How do we develop Catholic sensibilities in children?
#1
i just read an article online wherein it tackles the question on how to teach children to love and live in a  way that their sensibilities are in tune with a Catholic culture in its broadest sense. I don't know, but i grew up with a Catholic family that is not very keen on "Catholic culture"(we did go to Mass every sunday). If I were to have children in the future how would i be able to make my children love Catholic culture?  Smile
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#2
Well, it shouldn't be too hard, since P.I. is a Catholic country, right  Grin
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#3
I believe this is the article you mean, Filipino Catholic:  http://www.newliturgicalmovement.org/201...ities.html.  (The article itself is in dire need of a proofreader.  One real howler is the use of "unculturate" instead of "inculturate," which produces a rather humorous effect.  LOL)

It's a pretty solid start.  I admire the work of David Clayton, and especially many of his articles on the visual and symbolic grammar of the Catholic artistic tradition.  One wishes, of course, that someone so steeped in this tradition and so attached to its beauty would turn back toward the TLM and advocate its genuine aesthetic and theological merits over the NO.  The TLM and the aesthetic, liturgical, and epistemological culture that ramified from it enabled and engendered all the work he praises and studies; one wonders why he doesn't realize this.  This, too, shall come in time, I hope.

I would also add to this article that one ought to read good poetry to one's child and encourage the reading aloud of good poetry.  Mr. Clayton takes a rather impoverished view of poetry,* so perhaps it's to be expected that such practice does not make it onto his list.  The meters of English verse are likewise a means of ordering experience and reality that no less than music discloses a certain essential harmony of things.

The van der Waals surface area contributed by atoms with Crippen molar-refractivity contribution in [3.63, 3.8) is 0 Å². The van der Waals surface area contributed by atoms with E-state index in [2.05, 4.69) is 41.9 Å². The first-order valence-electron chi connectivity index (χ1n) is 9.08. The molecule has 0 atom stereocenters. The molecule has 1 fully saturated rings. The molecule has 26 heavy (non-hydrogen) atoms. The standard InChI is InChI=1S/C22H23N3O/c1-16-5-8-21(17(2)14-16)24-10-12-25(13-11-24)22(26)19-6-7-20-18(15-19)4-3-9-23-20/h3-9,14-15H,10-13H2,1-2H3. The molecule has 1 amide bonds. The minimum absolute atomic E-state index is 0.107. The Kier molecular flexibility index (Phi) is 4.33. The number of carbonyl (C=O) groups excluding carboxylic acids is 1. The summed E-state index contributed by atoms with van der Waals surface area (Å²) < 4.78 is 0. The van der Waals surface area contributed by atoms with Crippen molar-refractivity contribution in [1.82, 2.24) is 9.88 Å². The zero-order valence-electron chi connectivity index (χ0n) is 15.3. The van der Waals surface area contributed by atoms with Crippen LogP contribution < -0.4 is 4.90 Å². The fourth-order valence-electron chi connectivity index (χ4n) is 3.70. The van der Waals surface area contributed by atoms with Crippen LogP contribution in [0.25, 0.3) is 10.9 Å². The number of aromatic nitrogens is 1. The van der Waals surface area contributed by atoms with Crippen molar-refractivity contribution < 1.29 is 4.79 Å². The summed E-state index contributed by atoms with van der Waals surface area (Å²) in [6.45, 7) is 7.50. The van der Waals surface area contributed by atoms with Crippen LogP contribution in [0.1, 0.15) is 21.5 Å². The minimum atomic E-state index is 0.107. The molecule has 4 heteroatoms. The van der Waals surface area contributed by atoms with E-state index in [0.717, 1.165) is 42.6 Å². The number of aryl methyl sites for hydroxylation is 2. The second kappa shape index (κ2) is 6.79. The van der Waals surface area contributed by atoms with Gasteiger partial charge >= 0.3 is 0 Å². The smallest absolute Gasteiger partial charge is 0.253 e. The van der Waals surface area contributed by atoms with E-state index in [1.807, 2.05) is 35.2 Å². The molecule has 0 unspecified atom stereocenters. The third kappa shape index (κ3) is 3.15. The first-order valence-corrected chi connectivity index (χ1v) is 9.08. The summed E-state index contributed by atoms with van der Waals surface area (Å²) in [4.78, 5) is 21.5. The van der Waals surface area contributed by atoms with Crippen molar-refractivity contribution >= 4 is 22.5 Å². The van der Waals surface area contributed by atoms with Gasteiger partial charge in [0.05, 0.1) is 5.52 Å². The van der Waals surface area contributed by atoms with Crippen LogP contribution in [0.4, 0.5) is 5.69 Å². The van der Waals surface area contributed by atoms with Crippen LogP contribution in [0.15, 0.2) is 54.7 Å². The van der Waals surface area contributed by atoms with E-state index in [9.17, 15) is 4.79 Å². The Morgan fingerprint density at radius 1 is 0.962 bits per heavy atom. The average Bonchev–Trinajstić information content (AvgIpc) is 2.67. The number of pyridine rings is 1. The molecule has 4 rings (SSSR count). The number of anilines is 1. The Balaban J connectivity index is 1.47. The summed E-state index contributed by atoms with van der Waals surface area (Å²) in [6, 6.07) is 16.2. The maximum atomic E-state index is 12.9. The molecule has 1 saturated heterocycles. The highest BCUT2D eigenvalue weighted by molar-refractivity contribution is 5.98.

*See http://thewayofbeauty.org/2012/03/the-ne...in-poetry/.  At least he admits the deficiency of the view; that still doesn't diminish its philistinism, I'm afraid.

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#4
(05-13-2012, 01:40 PM)Crusader_Philly Wrote: Well, it shouldn't be too hard, since P.I. is a Catholic country, right  Grin

ahh yes of course! but sometimes when people seem to have something for so long they tend to ignore it! haha!!
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#5
Here's my advice, for what it's worth.

-Pray for them and with them.
-Make sure you live within driving distance to the Latin Mass.
-Teach them the faith.
-Love your Catholic faith, and they'll see it's important.

That's all you can do, really. If you can homeschool them, that's usually best. But don't do homeschool unless you and your wife can do an excellent job.
"Not only are we all in the same boat, but we are all seasick.” --G.K. Chesterton
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